4. I have had a lot of days like this with my 2nd son. The 3s and 4s were horrible, very often, but he will be 5 in May and he seems to be doing better. I'm hoping it is the light at the end of the tunnel. His tantrums lasted for hours sometimes and I had to just hold him until he calmed down or he would break things and pick fights. He complained about being held, but he didn't fight me much, and after he calmed down he would be very snuggly and sweet. I don't have any answers to share, but it has helped me to try to keep him busy, and make sure he eats enough. I think he needed more fatty acids, so I use flaxseeds in food and smoothies. I also think probiotics help a little. Getting audiobooks and Jim Weiss cds for him to listen to while he plays has helped a lot too. I think he got into trouble a lot of times out of boredom, but he doesn't have the attention span yet for much formal schooling. I don't let my kids watch much tv, and it seems to overstimulate him anyway, so the audiobooks have just been wonderful. I think he got into a rut sometimes, when he got off to a bad start in the morning by picking a fight with a sibling, and he needed help to get a fresh start. Standing in the corner didn't help. Sometimes it has worked to create a diversion, by announcing that everyone can have art time, or something else they like that is educational like puzzles or games. Then he gets distracted from acting like a monster and gets busy doing something else. I have gotten better at staying calm, but it can be so draining both physically and emotionally. There are days I just want to beat my head against the wall. It is a good thing I haven't taken up drinking! :tongue_smilie:
  5. My 4 year olds (they are almost 5) love the Jim Weiss CDs and we have 2 unabridged sets of Winnie the Pooh that they also love. My 3 year old isn't very interested in them. We also have the unabridged Frog and Toad and the Tales of Beatrix Potter. I think we have listened to Peter Rabbit until they can recite it! I have recently bought Little House in the Big Woods and Farmer Boy, by Laura Ingalls Wilder, but we haven't listened to them yet. I think they can understand those. I've read the Little House in the Big Woods out loud and they loved it. The next set on my list is the complete Chronicles of Narnia. Amazon has a good price on it. It is wonderful to see my wiggly boys listening to the the Greek Myths while playing with their blocks and trains. I would lose my voice if I read as much as they wanted, so this gives them some mental stimulation, keeps them out of trouble, and gives me a break, all at the same time! :001_smile:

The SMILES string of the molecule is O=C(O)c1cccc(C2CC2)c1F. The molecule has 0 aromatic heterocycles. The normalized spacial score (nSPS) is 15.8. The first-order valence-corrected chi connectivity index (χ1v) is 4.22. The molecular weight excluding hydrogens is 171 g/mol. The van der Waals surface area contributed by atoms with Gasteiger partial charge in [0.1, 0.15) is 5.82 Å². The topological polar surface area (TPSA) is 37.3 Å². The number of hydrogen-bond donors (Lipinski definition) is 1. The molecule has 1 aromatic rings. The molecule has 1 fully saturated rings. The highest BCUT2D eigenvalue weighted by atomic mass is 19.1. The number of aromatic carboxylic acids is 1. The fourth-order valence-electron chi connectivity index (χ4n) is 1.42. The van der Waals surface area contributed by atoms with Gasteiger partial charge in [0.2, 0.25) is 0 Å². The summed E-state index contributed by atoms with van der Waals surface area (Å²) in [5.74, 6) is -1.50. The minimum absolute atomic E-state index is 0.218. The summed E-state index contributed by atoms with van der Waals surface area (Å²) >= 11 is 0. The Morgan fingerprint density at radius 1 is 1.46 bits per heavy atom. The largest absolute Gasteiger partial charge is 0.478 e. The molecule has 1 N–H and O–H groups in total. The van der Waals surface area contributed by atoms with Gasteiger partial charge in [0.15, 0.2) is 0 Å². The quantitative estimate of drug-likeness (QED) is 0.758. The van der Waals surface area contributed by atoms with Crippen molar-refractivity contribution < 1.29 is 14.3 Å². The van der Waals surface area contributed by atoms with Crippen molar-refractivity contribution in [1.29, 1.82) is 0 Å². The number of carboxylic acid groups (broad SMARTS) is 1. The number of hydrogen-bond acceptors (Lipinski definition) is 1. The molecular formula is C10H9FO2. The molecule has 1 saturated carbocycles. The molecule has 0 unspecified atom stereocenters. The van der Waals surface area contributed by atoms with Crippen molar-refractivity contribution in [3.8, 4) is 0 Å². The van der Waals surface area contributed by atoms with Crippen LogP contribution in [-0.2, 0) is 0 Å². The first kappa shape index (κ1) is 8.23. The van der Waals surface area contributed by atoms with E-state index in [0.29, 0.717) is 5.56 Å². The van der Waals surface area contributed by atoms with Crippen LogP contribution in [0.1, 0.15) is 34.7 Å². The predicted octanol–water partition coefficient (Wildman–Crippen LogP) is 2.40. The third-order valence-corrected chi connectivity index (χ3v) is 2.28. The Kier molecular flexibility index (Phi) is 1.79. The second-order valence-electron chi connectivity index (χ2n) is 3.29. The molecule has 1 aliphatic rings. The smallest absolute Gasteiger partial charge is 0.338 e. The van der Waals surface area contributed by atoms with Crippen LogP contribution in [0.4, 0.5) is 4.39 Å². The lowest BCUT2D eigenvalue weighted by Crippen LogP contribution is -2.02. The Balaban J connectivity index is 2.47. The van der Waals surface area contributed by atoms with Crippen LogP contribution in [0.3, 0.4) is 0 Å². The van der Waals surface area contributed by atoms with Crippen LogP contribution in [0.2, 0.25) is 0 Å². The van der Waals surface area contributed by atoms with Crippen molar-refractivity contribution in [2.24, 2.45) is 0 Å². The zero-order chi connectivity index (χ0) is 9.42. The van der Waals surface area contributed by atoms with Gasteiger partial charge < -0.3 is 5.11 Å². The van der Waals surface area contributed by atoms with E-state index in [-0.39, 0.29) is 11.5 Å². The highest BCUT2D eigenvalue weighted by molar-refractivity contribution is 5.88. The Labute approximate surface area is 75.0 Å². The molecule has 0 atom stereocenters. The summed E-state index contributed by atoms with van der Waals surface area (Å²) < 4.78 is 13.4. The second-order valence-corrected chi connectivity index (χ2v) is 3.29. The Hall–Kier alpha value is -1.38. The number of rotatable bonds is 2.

6. Hello! I'm new to posting but I've been reading many of the informative posts here for the last couple of weeks. I've learned a lot, especially about math, the subject I dreaded in school. By way of introduction, I'm a homeschool graduate myself, and I hated math from about the 4th grade. We used Saxon and I still get cold chills when I see one of their math book. I felt like it was drill and kill, but somehow I never understood math, and it was soooo boring. I had to basically teach myself and that just didn't work. I think I'm a reasonably intelligent person and graduated summa cum laude from college, but I guess I needed something different in math instruction than teaching myself using Saxon. I have 4 children and my oldest two (boys) will be 5 in May. I also have a 3 year old daughter and 2 year old boy. I'm thrilled with WTM and the idea of classical education--it is what I wish I had when I was a child! I'm working on getting started with OPGTTR and reading a lot to my kids. We are reading a lot of Bible stories and working on narration a little. We do Suzuki violin lessons (the 4 year olds and 3 year old DD) and lots of messy stuff like fingerpainting. We are practicing counting skills and that is the extent of our math right now. My question is whether there are good reasons to get started with math now, with Miquon or Right Start, vs. waiting until next year. I got Singapore EM for Kindergarten, and Math Mammoth from the HSBC deal, but they can't write much yet, so my plan was to start a math program after their fine motor skills develop more. After reading all the posts about Right Start I started wondering if it would be a good idea to introduce math sooner than I planned since they can learn concepts without writing. If using a program like Right Start, is there an advantage in starting it in Pre-K and K, or to wait and do RS B next year? My mom was a fan of the book Better Late than Early, so that is the thought process I grew up with. I'm confused. I appreciate any thoughts from more experienced parents. :) Amanda